Low-dose oral copper treatment changes the hippocampal phosphoproteomic profile and perturbs mitochondrial function in a mouse model of Alzheimer's disease

Chongyang Chen, Xin Jiang, Yingchao Li, Haitao Yu, Shupeng Li, Zaijun Zhang, Hua Xu, Ying Yang, Gongping Liu, Feiqi Zhu, Xiaohu Ren, Liangyu Zou, Benhong Xu, Jianjun Liu, Peter S. Spencer, Xifei Yang

Research output: Contribution to journalArticlepeer-review

33 Scopus citations


Excessive copper can cause neurotoxicity and contribute to the development of some neurological diseases; however, copper neurotoxicity and the potential mechanisms remain poorly understood. We used proteomics and phosphoproteomics to quantify protein changes in the hippocampus of wild-type and 3xTg-AD mice, both of which were treated at 6 months of age with 2 months of drinking water with or without added copper chloride (0.13 ppm concentration). A total of 3960 unique phosphopeptides (5290 phosphorylation sites) from 1406 phosphoproteins was identified. Differentially expressed phosphoproteins involved neuronal and synaptic function, transcriptional regulation, energy metabolism and mitochondrial function. In addition, low-dose copper treatment of wild-type mice decreased hippocampal mitochondrial copy number, mitochondrial biogenesis and disrupted mitochondrial dynamics; these changes were associated with increased hydrogen peroxide production (H 2 O 2 ), reduced cytochrome oxidase activity and decreased ATP content. In 3xTg-AD mice, identical low-dose oral copper treatment increased axonal degeneration, which was associated with altered phosphorylation of Camk2α at T286 and phosphorylation of mitogen-activated protein kinase (ERK1/2), which involved long-term potentiation (LTP) signaling. Mitochondrial dysfunction was mainly related to changes in phosphorylation levels of glycogen synthase kinase-3 beta (GSK3β) and serine/threonine-protein phosphatase 2B catalytic subunit alpha isoform (Ppp3ca), which involved mitochondrial biogenesis signaling. In sum, low-dose oral copper treatment changes the phosphorylation of key hippocampal proteins involved in mitochondrial, synaptic and axonal integrity. These data showing that excess of copper speeds some early events of AD changes observed suggest that excess circulating copper has the potential to perturb brain function of wild-type mice and exacerbate neurodegenerative changes in a mouse model of AD.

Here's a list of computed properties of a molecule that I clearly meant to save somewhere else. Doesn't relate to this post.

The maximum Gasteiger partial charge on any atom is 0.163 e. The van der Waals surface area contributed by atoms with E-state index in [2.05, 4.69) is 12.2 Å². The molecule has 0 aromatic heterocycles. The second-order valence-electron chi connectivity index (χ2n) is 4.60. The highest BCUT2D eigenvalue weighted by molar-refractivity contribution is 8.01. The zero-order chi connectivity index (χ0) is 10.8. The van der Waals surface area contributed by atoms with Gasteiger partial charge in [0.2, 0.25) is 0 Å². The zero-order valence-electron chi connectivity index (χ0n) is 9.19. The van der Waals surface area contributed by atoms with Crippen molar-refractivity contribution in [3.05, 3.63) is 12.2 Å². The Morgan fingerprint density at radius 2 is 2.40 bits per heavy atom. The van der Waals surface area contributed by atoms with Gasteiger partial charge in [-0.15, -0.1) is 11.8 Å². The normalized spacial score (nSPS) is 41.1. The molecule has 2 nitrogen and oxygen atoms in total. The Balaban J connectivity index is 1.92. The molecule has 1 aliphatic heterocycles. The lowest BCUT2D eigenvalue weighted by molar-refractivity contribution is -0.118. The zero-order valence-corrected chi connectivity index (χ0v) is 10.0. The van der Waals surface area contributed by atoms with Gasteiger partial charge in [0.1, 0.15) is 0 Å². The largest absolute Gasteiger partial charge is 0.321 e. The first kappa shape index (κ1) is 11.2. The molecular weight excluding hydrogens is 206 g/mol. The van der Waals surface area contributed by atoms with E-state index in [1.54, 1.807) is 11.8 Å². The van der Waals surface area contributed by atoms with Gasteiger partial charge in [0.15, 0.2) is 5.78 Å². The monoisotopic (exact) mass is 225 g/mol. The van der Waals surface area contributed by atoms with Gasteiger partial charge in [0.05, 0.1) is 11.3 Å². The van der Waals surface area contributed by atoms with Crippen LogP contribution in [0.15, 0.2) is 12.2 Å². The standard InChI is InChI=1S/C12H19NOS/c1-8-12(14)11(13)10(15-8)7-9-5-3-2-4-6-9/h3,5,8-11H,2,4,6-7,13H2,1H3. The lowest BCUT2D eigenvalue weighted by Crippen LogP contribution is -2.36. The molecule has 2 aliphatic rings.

Original languageEnglish (US)
Pages (from-to)144-156
Number of pages13
JournalFree Radical Biology and Medicine
StatePublished - May 1 2019


  • Axonal degeneration
  • Low-dose copper exposure
  • Mitochondria
  • Phosphoproteomics

ASJC Scopus subject areas

  • Biochemistry
  • Physiology (medical)


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